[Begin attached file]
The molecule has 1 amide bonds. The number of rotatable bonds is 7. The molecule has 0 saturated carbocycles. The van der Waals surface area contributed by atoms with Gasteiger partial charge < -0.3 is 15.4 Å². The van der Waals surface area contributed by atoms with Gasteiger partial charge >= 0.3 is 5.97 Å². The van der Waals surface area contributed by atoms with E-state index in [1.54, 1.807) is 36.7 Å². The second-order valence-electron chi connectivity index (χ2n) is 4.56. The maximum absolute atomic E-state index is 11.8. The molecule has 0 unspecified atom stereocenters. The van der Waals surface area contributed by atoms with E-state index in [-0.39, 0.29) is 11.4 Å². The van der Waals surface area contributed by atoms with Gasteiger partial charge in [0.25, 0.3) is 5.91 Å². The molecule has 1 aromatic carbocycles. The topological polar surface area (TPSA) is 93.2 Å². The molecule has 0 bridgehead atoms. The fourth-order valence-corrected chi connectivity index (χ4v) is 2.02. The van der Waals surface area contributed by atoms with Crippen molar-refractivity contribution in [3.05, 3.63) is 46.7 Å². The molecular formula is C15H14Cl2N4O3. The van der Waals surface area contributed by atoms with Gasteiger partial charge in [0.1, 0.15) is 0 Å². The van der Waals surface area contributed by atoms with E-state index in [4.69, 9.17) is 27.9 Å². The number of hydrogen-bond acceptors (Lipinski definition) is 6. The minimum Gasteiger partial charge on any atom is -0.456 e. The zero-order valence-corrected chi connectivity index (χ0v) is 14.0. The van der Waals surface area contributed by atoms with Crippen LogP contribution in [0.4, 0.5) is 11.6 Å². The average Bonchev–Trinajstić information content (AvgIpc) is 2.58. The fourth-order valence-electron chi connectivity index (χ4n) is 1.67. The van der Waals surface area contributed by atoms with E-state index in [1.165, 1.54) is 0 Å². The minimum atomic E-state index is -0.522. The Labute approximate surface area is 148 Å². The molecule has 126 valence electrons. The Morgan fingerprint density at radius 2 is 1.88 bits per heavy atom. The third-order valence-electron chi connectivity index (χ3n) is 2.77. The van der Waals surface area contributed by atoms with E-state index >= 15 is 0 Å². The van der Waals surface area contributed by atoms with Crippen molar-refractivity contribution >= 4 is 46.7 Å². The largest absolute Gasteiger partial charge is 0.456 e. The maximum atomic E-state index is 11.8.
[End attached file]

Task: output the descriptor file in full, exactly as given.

The molecule has 1 amide bonds. The number of rotatable bonds is 7. The molecule has 0 saturated carbocycles. The van der Waals surface area contributed by atoms with Gasteiger partial charge < -0.3 is 15.4 Å². The van der Waals surface area contributed by atoms with Gasteiger partial charge >= 0.3 is 5.97 Å². The van der Waals surface area contributed by atoms with E-state index in [1.54, 1.807) is 36.7 Å². The second-order valence-electron chi connectivity index (χ2n) is 4.56. The maximum absolute atomic E-state index is 11.8. The molecule has 0 unspecified atom stereocenters. The van der Waals surface area contributed by atoms with E-state index in [-0.39, 0.29) is 11.4 Å². The van der Waals surface area contributed by atoms with Gasteiger partial charge in [0.25, 0.3) is 5.91 Å². The molecule has 1 aromatic carbocycles. The topological polar surface area (TPSA) is 93.2 Å². The molecule has 0 bridgehead atoms. The fourth-order valence-corrected chi connectivity index (χ4v) is 2.02. The van der Waals surface area contributed by atoms with Crippen molar-refractivity contribution in [3.05, 3.63) is 46.7 Å². The molecular formula is C15H14Cl2N4O3. The van der Waals surface area contributed by atoms with Gasteiger partial charge in [0.1, 0.15) is 0 Å². The van der Waals surface area contributed by atoms with E-state index in [4.69, 9.17) is 27.9 Å². The number of hydrogen-bond acceptors (Lipinski definition) is 6. The minimum Gasteiger partial charge on any atom is -0.456 e. The zero-order valence-corrected chi connectivity index (χ0v) is 14.0. The van der Waals surface area contributed by atoms with Crippen LogP contribution in [0.4, 0.5) is 11.6 Å². The average Bonchev–Trinajstić information content (AvgIpc) is 2.58. The fourth-order valence-electron chi connectivity index (χ4n) is 1.67. The van der Waals surface area contributed by atoms with E-state index in [1.165, 1.54) is 0 Å². The minimum atomic E-state index is -0.522. The Labute approximate surface area is 148 Å². The molecule has 126 valence electrons. The Morgan fingerprint density at radius 2 is 1.88 bits per heavy atom. The third-order valence-electron chi connectivity index (χ3n) is 2.77. The van der Waals surface area contributed by atoms with E-state index >= 15 is 0 Å². The van der Waals surface area contributed by atoms with Crippen molar-refractivity contribution >= 4 is 46.7 Å². The largest absolute Gasteiger partial charge is 0.456 e. The maximum atomic E-state index is 11.8.